The Dallas school launched a student laptop purchase program for student classroom use, personal productivity, electronic mail, and other activities during 1996-97 (99% of those who completed questionnaires reported taking part). Every entering freshman was required to take part, and women in the upper classes were permitted to take part in the purchase program if they so chose. The observed differences in attitudes of the two schools' students toward electronic mail is consistent, given this fact, with expectations in this area. The Tyler school might be considered "technology rich" with extensive facilities and well trained staff. It is not surprising that the students at this school exhibit high computer enjoyment. No immediately obvious rationale can be given for why ninth grade students at the Dallas school in 1997 had less positive perceptions of the importance of computers than the Tyler students during the same time frame, or even they themselves had one year earlier. It might be useful to survey the same students from the Dallas school one year later when they will be in grade 10 (May 1998), as well as the new freshman class for 1998, in order to answer this question.
Teacher Attitudes Toward Computers
The Teachers' Attitudes Toward Computers Questionnaire (TAC) was administered to teachers at the Dallas site and the Tyler site in 1997. This instrument measures at least 20 indices that have been well-established in the literature. An analysis of variance for Dallas vs. Tyler confirmed that the teachers at the two sites possessed surprisingly similar attitudes in May 1997. As shown in Table 3, only the subscales Computer Aversion (F3) and Computer Relevance (F15) were significantly different at the .05 level. Teachers at the Tyler school were more positive on both of these attributes.
TAC data was also gathered in May 1996 from the teachers at the Dallas site. An analysis of variance which included this data as well as the May 1997 data from the two schools indicated significant differences only in Loyd and Gressard's Usefulness subscale (CASU) and Teacher Computer Importance (F13). As shown in Table 4, in both cases the significance was due to the teachers' attitudes at the Dallas school dropping from May 1996 to May 1997. The attitudes at the Dallas school in May 1996 were not significantly different from attitudes at the Tyler school in May 1997.
Although not significant (p = .07), an interesting trend emerged for the subscale E-mail for Classroom Learning (F4). As shown in Table 4, the mean on this attribute was lower for teachers at the Tyler school (3.23) than for the Dallas school in May 1996 (3.68) and May 1997 (3.48). This trend is consistent with the findings from the Teachers' Attitudes Toward Information Technology Questionnaire (TAT) reported in the following section.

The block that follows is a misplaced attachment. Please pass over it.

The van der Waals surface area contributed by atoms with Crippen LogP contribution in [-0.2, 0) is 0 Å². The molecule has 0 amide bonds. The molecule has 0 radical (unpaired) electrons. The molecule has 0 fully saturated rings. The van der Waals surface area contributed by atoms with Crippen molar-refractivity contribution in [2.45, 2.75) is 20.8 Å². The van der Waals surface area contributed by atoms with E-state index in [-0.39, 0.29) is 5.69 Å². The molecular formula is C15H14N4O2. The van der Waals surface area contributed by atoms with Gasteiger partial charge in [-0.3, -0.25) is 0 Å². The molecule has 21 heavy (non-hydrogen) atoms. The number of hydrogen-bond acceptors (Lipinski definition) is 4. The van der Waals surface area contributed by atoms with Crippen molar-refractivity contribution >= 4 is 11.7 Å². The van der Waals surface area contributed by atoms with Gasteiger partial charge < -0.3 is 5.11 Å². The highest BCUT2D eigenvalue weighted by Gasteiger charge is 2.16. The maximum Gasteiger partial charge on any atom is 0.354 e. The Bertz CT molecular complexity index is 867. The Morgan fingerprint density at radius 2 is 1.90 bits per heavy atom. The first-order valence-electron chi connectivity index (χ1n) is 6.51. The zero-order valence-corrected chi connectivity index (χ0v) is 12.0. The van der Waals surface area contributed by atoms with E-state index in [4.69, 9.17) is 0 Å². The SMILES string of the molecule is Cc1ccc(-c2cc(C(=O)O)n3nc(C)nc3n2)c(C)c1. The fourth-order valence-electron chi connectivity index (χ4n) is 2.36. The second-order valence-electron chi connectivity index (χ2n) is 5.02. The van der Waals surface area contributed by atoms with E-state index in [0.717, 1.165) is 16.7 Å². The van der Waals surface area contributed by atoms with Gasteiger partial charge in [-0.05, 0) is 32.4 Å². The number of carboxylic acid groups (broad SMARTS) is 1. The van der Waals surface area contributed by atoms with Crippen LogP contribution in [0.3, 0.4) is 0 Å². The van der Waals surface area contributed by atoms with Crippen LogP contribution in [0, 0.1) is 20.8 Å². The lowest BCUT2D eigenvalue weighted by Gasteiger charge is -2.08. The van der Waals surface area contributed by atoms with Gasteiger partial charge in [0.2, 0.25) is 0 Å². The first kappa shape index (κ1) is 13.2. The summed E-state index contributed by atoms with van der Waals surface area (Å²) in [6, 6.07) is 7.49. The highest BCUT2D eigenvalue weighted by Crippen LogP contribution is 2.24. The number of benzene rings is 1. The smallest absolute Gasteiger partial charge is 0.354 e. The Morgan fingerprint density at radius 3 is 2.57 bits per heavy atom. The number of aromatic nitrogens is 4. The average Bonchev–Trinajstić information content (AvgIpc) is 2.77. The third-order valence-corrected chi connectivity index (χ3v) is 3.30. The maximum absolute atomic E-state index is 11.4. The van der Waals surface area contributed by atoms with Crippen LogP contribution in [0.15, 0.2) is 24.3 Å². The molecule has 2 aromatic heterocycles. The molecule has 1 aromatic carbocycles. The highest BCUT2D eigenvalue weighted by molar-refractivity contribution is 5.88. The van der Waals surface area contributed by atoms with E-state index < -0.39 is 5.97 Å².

Teachers' Attitudes Toward Information Technology
Teachers at the Dallas site and the Tyler site completed an additional instrument designed to complement the TAC and called the Teachers' Attitudes Toward Information Technology (TAT). This instrument contains eight Semantic Differential subscales (see Appendix C) with the following target statements:
Analysis of variance for Dallas vs. Tyler using 1997 data indicated that only E-mail for teachers (subscale 1) and student usefulness of computers in the classroom (subscale 8) were significantly different for the two sites. As shown in Table 5, teachers at the Dallas site had more positive attitudes (p < .05) toward electronic mail (mean = 5.64) than did their Tyler peers (mean = 4.92). Conversely, teachers at the Tyler site had more positive perceptions (p < .05) of the usefulness of computers for students in the classroom (mean = 6.33) than did teachers at the Dallas site (mean = 5.76).
TAT data was not gathered at the Dallas site during May of 1996 because the instrument did not yet exist at that time. Therefore, TAT analyses comparing 1996 to 1997 were not possible.
Teacher and student attitudes toward computers and related information technologies were surprisingly similar at the two parochial schools that provided data for this study. This is in spite of the fact that one is an all-girls school while the other is co-educational, and one is in a large urban area while the other is on the fringe of a city that is 10-20 times smaller. The differences that emerged were largely predictable and seem to be directly related to the initiatives stressed at each site. A follow-up analysis is needed to determine if these parochial school attitudes are also congruent with those of their public school neighbors. Future research is planned in this area.